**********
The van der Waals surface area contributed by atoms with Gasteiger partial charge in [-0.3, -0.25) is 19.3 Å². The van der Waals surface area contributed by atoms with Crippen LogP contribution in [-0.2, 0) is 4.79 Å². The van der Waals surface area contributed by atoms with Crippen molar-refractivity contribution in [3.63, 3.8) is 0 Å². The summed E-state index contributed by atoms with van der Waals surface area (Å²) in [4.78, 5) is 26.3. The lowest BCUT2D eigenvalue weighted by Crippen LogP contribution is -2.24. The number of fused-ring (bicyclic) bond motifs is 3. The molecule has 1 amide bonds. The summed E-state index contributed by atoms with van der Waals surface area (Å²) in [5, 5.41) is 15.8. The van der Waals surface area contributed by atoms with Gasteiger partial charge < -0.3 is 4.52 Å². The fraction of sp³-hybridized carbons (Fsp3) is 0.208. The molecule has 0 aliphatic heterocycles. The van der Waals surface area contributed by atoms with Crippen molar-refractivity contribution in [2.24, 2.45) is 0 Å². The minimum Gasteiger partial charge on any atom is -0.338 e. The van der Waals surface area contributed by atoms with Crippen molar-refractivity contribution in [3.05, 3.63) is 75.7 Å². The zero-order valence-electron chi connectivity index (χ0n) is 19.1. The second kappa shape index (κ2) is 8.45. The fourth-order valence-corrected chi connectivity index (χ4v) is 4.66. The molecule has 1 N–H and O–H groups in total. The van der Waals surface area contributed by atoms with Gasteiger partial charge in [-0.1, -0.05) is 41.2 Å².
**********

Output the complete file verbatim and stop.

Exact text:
The van der Waals surface area contributed by atoms with Gasteiger partial charge in [-0.3, -0.25) is 19.3 Å². The van der Waals surface area contributed by atoms with Crippen LogP contribution in [-0.2, 0) is 4.79 Å². The van der Waals surface area contributed by atoms with Crippen molar-refractivity contribution in [3.63, 3.8) is 0 Å². The summed E-state index contributed by atoms with van der Waals surface area (Å²) in [4.78, 5) is 26.3. The lowest BCUT2D eigenvalue weighted by Crippen LogP contribution is -2.24. The number of fused-ring (bicyclic) bond motifs is 3. The molecule has 1 amide bonds. The summed E-state index contributed by atoms with van der Waals surface area (Å²) in [5, 5.41) is 15.8. The van der Waals surface area contributed by atoms with Gasteiger partial charge < -0.3 is 4.52 Å². The fraction of sp³-hybridized carbons (Fsp3) is 0.208. The molecule has 0 aliphatic heterocycles. The van der Waals surface area contributed by atoms with Crippen molar-refractivity contribution in [2.24, 2.45) is 0 Å². The minimum Gasteiger partial charge on any atom is -0.338 e. The van der Waals surface area contributed by atoms with Crippen molar-refractivity contribution in [3.05, 3.63) is 75.7 Å². The zero-order valence-electron chi connectivity index (χ0n) is 19.1. The second kappa shape index (κ2) is 8.45. The fourth-order valence-corrected chi connectivity index (χ4v) is 4.66. The molecule has 1 N–H and O–H groups in total. The van der Waals surface area contributed by atoms with Gasteiger partial charge in [-0.1, -0.05) is 41.2 Å².